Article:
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Rethinking the “New Regionalism” in the Context of Globalization

Rethinking the “New Regionalism” in the Context of Globalization Global Governance 2 (1996), 189-213 Rethinking the "New Regionalism" in the Context of Globalization (@ Tames H. Mittelman ollowing the decline in theory and practice in the 1970s, regional­ F ism both revived and changed dramatically in the 1980s and has gained strength in the 1990s. Regionalism today is emerging as a potent force in the globalization process. If globalization is understood to mean the compression of the time and space aspects of social relations, then regionalism may be regarded as but one component of globalization. In this sense, regionalism is a chapter of globalization. But regionalism may also be a response or a challenge to globalization. Thus, the central questions that frame this study are: Is regionalism merely a way station toward neoliberal globalization or a means toward a more pluralistic world order in which distinct patterns of socioeconomic organization coexist and compete for popular support? What forms does this dialectic take? What is the analytical key to understanding the evolv­ ing linkages between these multifaceted processes? In answers to these questions, regionalist processes may best be un­ as arenas for contestation among rival forces from above and derstood from below, gaining and losing ground in different parts http://www.deepdyve.com/assets/images/DeepDyve-Logo-lg.png Global Governance: A Review of Multilateralism and International Organizations Brill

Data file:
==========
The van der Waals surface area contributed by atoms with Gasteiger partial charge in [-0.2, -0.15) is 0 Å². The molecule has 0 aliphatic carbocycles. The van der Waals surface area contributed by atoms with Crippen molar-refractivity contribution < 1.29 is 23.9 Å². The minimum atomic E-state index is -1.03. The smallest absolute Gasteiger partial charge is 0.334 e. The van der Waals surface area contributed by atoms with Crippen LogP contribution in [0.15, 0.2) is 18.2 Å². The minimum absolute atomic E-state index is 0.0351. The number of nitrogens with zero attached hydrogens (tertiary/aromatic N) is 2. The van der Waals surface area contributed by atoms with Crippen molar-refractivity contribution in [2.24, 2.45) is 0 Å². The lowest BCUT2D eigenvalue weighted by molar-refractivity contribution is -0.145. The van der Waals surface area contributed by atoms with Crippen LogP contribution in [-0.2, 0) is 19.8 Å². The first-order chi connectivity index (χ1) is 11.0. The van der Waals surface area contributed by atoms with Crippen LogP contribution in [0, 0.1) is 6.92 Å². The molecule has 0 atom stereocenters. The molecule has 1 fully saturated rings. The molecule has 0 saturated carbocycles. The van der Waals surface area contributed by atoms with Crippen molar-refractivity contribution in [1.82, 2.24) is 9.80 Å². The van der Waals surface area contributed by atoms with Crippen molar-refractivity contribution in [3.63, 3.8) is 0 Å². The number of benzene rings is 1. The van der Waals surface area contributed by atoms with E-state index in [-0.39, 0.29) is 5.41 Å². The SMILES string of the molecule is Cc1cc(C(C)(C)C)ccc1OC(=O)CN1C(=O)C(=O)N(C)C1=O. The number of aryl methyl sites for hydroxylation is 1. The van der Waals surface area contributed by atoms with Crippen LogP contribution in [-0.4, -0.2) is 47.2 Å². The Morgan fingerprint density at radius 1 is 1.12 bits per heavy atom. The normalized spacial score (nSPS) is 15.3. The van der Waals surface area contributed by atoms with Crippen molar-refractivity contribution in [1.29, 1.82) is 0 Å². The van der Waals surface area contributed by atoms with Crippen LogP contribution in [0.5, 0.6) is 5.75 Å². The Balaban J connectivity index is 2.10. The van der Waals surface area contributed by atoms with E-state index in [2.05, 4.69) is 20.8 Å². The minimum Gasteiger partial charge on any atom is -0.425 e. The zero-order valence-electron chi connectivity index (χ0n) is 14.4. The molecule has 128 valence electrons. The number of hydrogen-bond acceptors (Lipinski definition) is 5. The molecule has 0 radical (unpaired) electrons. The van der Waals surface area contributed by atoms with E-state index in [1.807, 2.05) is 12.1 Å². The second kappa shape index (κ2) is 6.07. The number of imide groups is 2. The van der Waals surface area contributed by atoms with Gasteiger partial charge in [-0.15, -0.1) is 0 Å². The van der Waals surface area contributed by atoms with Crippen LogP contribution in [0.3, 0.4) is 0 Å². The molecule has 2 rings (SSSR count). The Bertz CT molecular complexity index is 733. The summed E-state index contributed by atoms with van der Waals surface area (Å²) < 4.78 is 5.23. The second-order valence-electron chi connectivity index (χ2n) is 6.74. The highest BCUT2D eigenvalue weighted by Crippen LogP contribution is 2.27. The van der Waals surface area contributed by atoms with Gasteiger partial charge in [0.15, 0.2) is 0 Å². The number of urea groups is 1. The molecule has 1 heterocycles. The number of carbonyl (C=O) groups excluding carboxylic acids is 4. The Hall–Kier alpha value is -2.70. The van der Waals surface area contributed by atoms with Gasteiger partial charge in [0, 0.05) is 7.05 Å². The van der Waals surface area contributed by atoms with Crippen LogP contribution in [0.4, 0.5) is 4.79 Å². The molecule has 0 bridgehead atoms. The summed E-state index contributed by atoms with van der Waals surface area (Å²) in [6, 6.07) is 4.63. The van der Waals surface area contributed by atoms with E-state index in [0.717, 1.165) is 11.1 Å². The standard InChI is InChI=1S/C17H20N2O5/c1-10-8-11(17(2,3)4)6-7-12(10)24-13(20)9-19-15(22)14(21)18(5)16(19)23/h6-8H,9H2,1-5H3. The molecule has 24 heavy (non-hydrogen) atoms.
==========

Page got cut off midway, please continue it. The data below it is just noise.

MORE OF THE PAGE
Rethinking the “New Regionalism” in the Context of Globalization

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Publisher
Brill
Copyright
Copyright © Koninklijke Brill NV, Leiden, The Netherlands
ISSN
1075-2846
eISSN
1942-6720
DOI
10.1163/19426720-002-02-90000004
Publisher site
See Article on Publisher Site

Abstract

Global Governance 2 (1996), 189-213 Rethinking the "New Regionalism" in the Context of Globalization (@ Tames H. Mittelman ollowing the decline in theory and practice in the 1970s, regional­ F ism both revived and changed dramatically in the 1980s and has gained strength in the 1990s. Regionalism today is emerging as a potent force in the globalization process. If globalization is understood to mean the compression of the time and space aspects of social relations, then regionalism may be regarded as but one component of globalization. In this sense, regionalism is a chapter of globalization. But regionalism may also be a response or a challenge to globalization. Thus, the central questions that frame this study are: Is regionalism merely a way station toward neoliberal globalization or a means toward a more pluralistic world order in which distinct patterns of socioeconomic organization coexist and compete for popular support? What forms does this dialectic take? What is the analytical key to understanding the evolv­ ing linkages between these multifaceted processes? In answers to these questions, regionalist processes may best be un­ as arenas for contestation among rival forces from above and derstood from below, gaining and losing ground in different parts

Journal

Global Governance: A Review of Multilateralism and International OrganizationsBrill

Published: Jul 19, 1996

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